China is effectively using its economic muscle in the changing world order. Today, China uses geoeconomic instruments effectually to achieve its geopolitical ends. China is playing its geoeconomic cards to expand its markets from its neighbouring countries to other Asian states and to Europe and sub-Saharan Africa. China has overtly declared that it does not desire to seek hegemony. However, every state including the US and Russia is suspicious of China’s extensive practice of geoeconomics.
China reaching out to its purse instead of a gun
Harris and Blackwill (2016) argue in their book War by Other Means that China looks to geoeconomic means often as its first resort to undermine American influence and power. They criticize the US for abandoning economic techniques of statecraft which China has aptly adopted. “Despite having the most powerful economy on earth, the United States too often reaches for the gun instead of the purse in its international conduct, “they added. However, China has started reaching out to its purse to advance its geopolitical ends in the changing world order.
While referring to the US geoeconomic power, Glen Diesen (2017) argues that the US has an ample potential to revive its geoeconomic power because of the ‘Shale Revolution.’ Moreover, he argues that since China is the principal geoeconomic rival of the US, so the realist theory would expect that after reviving its geoeconomics, the US would contain China.
Geoeconomic power of China and the US
Ian Bremmer (2016), President Eurasia Group argues that for frenemies geoeconomics is the perfect instrument. What means China uses and what are its aims behind using those means are the questions raised by China’s geoeconomic power in relation to the US. According to Bremmer (2016), there are four areas in which China’s geoeconomic power against the US plays out:
- In China
China’s economic muscle is its geopolitical power. Geoeconomic agenda of China begins at home. It has really become difficult for foreign firms to do business in China because of the various laws and restrictions. However, China’s population of 1.4 billion would make Chinese economic policymakers to realize that they would need foreign direct investment from the US. They have already started working on it (Bremmer, 2016).
- In the US
Bremmer (2016) further argues that Chimerica (China-US Relations) is characterized by mutually assured destruction (MAD). China is not only US’s largest trading partner but it is also the leading holder of its treasuries. These reasons are not captivating for China because of China’s approach to direct investment in the US. China is interested in having a strong foothold in the US. What’s most intriguing in this situation is that China is coming close to beating the US in its own game by understanding the capitalism rules.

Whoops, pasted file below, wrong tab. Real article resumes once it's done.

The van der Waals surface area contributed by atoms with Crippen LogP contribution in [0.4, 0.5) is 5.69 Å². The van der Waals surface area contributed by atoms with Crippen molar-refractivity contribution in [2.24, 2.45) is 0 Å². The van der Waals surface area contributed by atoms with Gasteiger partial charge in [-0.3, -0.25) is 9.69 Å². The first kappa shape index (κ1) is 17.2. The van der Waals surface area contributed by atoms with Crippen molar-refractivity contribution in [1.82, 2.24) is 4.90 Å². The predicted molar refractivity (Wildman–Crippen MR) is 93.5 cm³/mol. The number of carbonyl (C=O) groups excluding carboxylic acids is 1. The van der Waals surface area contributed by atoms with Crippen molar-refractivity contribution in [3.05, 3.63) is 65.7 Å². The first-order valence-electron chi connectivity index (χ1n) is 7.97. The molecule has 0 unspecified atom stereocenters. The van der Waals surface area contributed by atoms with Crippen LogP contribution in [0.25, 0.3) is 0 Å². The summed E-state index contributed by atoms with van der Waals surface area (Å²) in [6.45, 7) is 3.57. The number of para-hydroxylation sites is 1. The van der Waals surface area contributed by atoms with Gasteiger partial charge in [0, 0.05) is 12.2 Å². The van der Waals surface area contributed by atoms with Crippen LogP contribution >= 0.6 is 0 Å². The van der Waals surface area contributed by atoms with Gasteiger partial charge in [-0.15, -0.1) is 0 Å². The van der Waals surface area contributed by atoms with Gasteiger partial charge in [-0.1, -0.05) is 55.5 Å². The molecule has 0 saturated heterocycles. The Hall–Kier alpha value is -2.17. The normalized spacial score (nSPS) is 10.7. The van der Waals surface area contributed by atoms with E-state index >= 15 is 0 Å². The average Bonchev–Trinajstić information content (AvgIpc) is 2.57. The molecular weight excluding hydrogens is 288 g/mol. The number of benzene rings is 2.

- In International Institutions
Bremmer (2016) argues that China seeks to adapt and scrap the US’s global economic and political system. He refers to the Chinese efforts to maximize its leverage within the Bretton Woods institutions. China’s Asian Infrastructure Investments Bank (AIIB), according to Bremmer (2016) is its attempt to defect from the Bretton Woods system. This is debatable. However, US’s allies like the UK, South Korea, Saudi Arabia, Australia etc., have opted to be part of AIIB which in fact support Bremmer’s argument. Moreover, Harris and Blackwill (2016) argue that Chinese promotion of AIIB is to rival the Bretton Woods system. AIIB is also a threat to Manila-based Asian Development Bank in which the US and Japan are the two largest shareholders.
- In third-party countries
Because of its ability to deliver fast cash, China has been successfully outplaying the US in Africa and Latin America. Bremmer (2016) however sees this suspiciously because he believes that China’s economy will become fragile and third-party countries will see what good the US represents for them because of liberal world order beliefs.
Trade War between China and the US
In 2017, the trade deficit of the US was $375 billion with China. The US exports to China were $130 billion while its imports were $506 billion. Trump’s imposition of tariffs on imported Chinese goods, met with a tit-for-tat response from Chinese authorities which gave rise to the trade war between China and the US. However, it is reported that both the countries have reached a trade deal this month. In this regard, Edward Elden (2018) comments, “If nothing further is done, the US-China trade deal reached this month will be remembered, to quote a phrase coined by the current president of the United States, as ‘the single worst trade deal’ ever negotiated.” It is yet to be found out what comes out of this China-US trade war and subsequent trade deal.
The US, indeed, is a military power and will remain so for unforeseeable future. According to Andrew Hurrell, the US has a vast global network of 750 overseas military bases in over 100 countries. This clearly shows the US hard power. However, China followed a different suit to cater the US. China used its soft-power rather smart power to advance its geopolitical aims. The US is going to remain the superpower and a hegemon in the world politics. China, on the other hand, would use its geoeconomic muscle to advance its geopolitical ends and shape a China-centric world order.
Muhammad Murad has been writing for different magazines and blogs since 2011. He initially started writing on social issues of Pakistan and later on, he began writing on internal and external issues related to Pakistan. Currently, he is Young Diplomats’ ambassador in Pakistan. He believes in a peaceful liberal democratic world away from war and conflict which would be possible by the power of the pen, not the gun. Muhammad is a business graduate turned social scientist and aspires to be a writer.